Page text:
Iraq Study Group Wants Diplomacy with Iran and Syria

The Iraq Study Group, headed by James Baker, will recommend overtures to Iran and Syria in an effort to solve the crisis.

A draft report on strategies for Iraq, which will be debated here by a bipartisan commission beginning Monday, urges an aggressive regional diplomatic initiative that includes direct talks with Iran and Syria but sets no timetables for a military withdrawal, according to officials who have seen all or parts of the document.

While the diplomatic strategy appears likely to be accepted, with some amendments, by the 10-member Iraq Study Group, members of the commission and outsiders involved in its work said they expected a potentially divisive debate about timetables for beginning an American withdrawal.

In interviews, several officials said announcing a major withdrawal was the only way to persuade the government of Iraq’s prime minister, Nuri Kamal al-Maliki, to focus on creating an effective Iraqi military force. Several commission members, including some Democrats, are discussing proposals that call for a declaration that within a specified period of time, perhaps as short as a year, a significant number of American troops should be withdrawn, regardless of whether the Iraqi government’s forces are declared ready to defend the country.

Among the ideas are embedding far more American training teams into Iraqi military units in a last-ditch improvement effort. While numbers are still approximate, phased withdrawal of combat troops over the next year would leave 70,000 to 80,000 American troops in the country, compared with about 150,000 now.

Considering that these are the same two countries that are backing Hezbollah and that Iran, especially, has to like the way things are headed in Iraq, it is far from clear why they would be interested in helping the U.S. salvage its policy.

The “build your military or we’ll withdraw” option is also a head scratcher. One presumes Maliki already has every incentive in the world to establish effective, loyal security forces. The insurgents are targeting his countrymen, after all, not to mention his cabinet.

Kevin Drum, Jim Henley, Matt Yglesias, and Steven Taylor are all skeptical about this Report as well, for a variety of good reasons. Taylor reminds us that “these types of panels rarely do produce groundbreaking results,” a topic about which I’ve written a longer piece for publication elsewhere.

FILED UNDER: Iraq War, , , , , , , , , , , , , , ,
James Joyner
About James Joyner
James Joyner is Professor and Department Head of Security Studies at Marine Corps University's Command and Staff College. He's a former Army officer and Desert Storm veteran. Views expressed here are his own. Follow James on Twitter @DrJJoyner.


  1. Anderson says:

    and that Iran, especially, has to like the way things are headed in Iraq

    Up to a point. A failed terror-breeding state next door, however, isn’t attractive; and Iran already has one to its east.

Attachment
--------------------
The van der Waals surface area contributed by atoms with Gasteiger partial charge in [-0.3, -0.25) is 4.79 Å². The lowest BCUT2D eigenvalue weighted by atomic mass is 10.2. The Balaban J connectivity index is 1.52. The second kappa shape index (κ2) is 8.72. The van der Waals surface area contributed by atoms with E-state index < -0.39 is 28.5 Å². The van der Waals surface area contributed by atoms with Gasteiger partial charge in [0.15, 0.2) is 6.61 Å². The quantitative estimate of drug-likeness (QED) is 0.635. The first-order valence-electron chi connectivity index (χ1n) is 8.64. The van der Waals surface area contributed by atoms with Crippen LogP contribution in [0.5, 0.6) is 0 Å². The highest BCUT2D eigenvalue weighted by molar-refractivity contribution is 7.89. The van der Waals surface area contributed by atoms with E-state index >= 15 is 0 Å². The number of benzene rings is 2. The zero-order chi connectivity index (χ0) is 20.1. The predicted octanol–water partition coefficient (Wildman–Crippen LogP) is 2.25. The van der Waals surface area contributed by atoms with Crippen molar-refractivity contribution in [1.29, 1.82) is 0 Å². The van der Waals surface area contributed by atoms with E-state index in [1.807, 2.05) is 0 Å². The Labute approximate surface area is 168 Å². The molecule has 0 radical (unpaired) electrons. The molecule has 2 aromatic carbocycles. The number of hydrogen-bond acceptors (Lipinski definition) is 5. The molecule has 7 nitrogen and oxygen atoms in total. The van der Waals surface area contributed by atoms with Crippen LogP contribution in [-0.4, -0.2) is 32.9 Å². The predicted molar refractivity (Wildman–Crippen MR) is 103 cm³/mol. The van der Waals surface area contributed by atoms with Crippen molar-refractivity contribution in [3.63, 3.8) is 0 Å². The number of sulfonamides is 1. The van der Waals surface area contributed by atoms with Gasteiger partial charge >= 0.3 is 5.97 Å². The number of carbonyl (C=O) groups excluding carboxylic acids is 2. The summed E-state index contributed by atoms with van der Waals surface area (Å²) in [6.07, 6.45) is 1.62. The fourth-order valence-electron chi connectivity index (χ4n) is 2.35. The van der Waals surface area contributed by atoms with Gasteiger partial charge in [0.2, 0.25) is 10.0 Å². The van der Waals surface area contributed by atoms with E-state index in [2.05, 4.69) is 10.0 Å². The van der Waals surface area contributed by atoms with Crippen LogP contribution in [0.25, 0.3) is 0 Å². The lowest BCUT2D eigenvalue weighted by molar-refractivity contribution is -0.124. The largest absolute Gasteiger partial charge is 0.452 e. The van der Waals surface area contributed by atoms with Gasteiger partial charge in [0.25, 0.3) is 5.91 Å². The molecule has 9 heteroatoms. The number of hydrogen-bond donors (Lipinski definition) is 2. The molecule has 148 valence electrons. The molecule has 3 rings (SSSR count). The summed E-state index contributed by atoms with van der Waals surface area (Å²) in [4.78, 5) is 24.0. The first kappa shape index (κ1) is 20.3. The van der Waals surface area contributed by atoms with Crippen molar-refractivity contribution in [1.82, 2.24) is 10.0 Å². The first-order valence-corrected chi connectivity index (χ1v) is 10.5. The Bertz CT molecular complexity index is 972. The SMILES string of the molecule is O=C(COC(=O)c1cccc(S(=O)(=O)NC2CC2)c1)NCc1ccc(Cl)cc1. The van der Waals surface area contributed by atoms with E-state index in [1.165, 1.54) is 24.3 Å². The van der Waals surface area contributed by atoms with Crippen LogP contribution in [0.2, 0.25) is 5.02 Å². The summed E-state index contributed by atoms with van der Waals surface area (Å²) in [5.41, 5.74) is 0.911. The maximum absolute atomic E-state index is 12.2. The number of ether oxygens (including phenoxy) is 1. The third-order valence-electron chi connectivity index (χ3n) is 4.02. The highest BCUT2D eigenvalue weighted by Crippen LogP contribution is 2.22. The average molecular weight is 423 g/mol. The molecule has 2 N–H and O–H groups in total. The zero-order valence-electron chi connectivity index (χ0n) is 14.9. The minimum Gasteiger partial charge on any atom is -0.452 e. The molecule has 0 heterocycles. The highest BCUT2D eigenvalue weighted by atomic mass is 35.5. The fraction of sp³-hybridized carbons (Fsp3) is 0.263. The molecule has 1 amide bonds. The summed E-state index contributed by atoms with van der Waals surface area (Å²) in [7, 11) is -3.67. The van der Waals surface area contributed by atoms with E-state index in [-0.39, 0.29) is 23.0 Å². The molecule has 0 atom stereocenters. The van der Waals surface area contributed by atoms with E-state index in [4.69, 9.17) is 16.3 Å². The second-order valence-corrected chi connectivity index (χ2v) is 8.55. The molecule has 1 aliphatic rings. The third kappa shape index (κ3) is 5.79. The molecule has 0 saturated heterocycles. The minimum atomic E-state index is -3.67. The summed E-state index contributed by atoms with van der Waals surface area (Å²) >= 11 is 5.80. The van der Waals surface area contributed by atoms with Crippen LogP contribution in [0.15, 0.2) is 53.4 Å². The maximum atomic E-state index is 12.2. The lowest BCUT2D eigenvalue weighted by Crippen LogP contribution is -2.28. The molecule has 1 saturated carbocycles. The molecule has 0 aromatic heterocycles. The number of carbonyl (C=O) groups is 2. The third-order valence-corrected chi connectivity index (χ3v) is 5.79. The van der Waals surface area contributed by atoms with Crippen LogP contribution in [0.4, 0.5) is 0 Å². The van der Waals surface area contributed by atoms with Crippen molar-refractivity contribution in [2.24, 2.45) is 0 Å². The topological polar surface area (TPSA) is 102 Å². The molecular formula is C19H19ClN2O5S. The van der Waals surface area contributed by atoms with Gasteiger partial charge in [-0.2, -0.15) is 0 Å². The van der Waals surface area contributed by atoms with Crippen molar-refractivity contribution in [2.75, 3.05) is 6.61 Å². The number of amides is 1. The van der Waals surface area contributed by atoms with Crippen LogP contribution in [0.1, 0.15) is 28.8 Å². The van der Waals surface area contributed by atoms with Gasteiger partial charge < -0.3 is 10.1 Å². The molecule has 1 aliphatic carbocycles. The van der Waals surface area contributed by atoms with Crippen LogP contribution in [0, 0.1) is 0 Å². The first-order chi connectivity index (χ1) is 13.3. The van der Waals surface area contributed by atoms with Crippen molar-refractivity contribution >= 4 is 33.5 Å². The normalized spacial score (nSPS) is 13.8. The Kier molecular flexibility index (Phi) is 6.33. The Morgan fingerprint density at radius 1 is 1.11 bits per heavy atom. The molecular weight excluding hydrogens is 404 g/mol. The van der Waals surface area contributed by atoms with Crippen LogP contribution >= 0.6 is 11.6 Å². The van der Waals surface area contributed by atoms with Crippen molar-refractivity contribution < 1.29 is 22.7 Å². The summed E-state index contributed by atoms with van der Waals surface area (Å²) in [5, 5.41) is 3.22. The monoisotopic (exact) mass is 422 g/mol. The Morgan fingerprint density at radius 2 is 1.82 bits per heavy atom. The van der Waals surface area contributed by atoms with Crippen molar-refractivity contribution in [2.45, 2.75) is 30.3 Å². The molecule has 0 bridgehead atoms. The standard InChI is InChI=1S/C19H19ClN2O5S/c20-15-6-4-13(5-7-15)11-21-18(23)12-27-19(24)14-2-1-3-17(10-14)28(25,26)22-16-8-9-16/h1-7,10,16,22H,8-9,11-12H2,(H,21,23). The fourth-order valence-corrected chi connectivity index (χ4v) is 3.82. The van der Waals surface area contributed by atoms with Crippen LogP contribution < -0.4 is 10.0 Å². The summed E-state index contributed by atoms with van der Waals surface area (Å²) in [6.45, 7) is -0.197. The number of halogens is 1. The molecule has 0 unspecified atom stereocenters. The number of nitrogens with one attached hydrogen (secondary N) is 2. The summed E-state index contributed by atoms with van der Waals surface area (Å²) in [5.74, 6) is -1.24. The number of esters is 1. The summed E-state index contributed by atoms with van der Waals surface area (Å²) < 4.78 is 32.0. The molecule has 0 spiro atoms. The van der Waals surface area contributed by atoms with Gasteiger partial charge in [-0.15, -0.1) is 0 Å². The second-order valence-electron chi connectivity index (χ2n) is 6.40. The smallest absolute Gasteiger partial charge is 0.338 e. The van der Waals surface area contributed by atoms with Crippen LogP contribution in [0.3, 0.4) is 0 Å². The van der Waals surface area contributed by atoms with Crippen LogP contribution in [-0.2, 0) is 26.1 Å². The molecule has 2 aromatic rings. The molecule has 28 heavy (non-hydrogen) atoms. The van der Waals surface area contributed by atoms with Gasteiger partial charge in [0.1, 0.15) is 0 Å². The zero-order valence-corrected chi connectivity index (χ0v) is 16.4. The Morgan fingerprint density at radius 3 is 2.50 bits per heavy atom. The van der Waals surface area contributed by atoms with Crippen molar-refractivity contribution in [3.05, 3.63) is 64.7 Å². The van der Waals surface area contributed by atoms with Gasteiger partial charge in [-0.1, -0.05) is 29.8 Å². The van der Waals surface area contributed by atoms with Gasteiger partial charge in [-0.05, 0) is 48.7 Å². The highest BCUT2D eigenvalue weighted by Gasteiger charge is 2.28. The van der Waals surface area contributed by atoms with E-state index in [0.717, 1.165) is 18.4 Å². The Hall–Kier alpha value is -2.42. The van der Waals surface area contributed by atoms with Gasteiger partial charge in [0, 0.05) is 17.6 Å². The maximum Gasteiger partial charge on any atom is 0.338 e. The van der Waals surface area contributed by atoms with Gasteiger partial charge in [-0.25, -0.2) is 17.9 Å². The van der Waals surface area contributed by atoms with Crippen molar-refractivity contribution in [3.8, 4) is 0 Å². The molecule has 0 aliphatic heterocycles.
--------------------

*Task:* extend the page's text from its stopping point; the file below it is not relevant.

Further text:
it is far from clear why they would be interested in helping the U.S. salvage its policy

    Well, that’s why we negotiate with people, to make such things clear to them. If the U.S. can’t find some carrot to offer countries like Iran and Syria, then we should quit claiming to be a superpower.

  2. Dave Schuler says:

    Or, said another way, if we had some ham we could make a ham and cheese sandwich if we had some cheese.

  3. Patrick McGuire says:

    And then what, talk to North Korea too? It’s amazing how all these experts want to get our enemies in a room and try to talk them to death. Nobody seems to learn from history.

  4. Anderson says:

    Nobody seems to learn from history.

    Ironic Comment of the Day.

  5. MSS says:

    Anderson hit the nail on the head: The USA will have to stop claiming to be a superpower if it can’t find some “carrot” to offer Iran and Syria. Indeed, if there is anything the Bush administration’s debacle in Iraq has shown, it is that being a superpower is about a lot more than being able to invade and overthrow governments of already-failed and isolated states more or less at will. Being a superpower also implies having carrots and being in a strong and respected diplomatic position.

    Here, the USA is no superpower. What can the US government offer Syria, for example? The Golan Heights? Not ours to give back, and we can’t make Israel give it back. A bigger role in Lebanon? Its proxy there, Hezbollah, is now so emboldened that it is ready to force elections–yes, elections!–that it expects would greatly enhance its power?

    And, aside from dropping the effort to get Iran to give up its nuclear ambitions, I don’t see what the US administration can offer Iran as a “carrot.”

    There is not a lot to offer either of these countries, because the Bush administration has squandered its own supposedly super-power. They are both stronger now than it is. Bush wanted to remake the Middle East. Mission accomplished!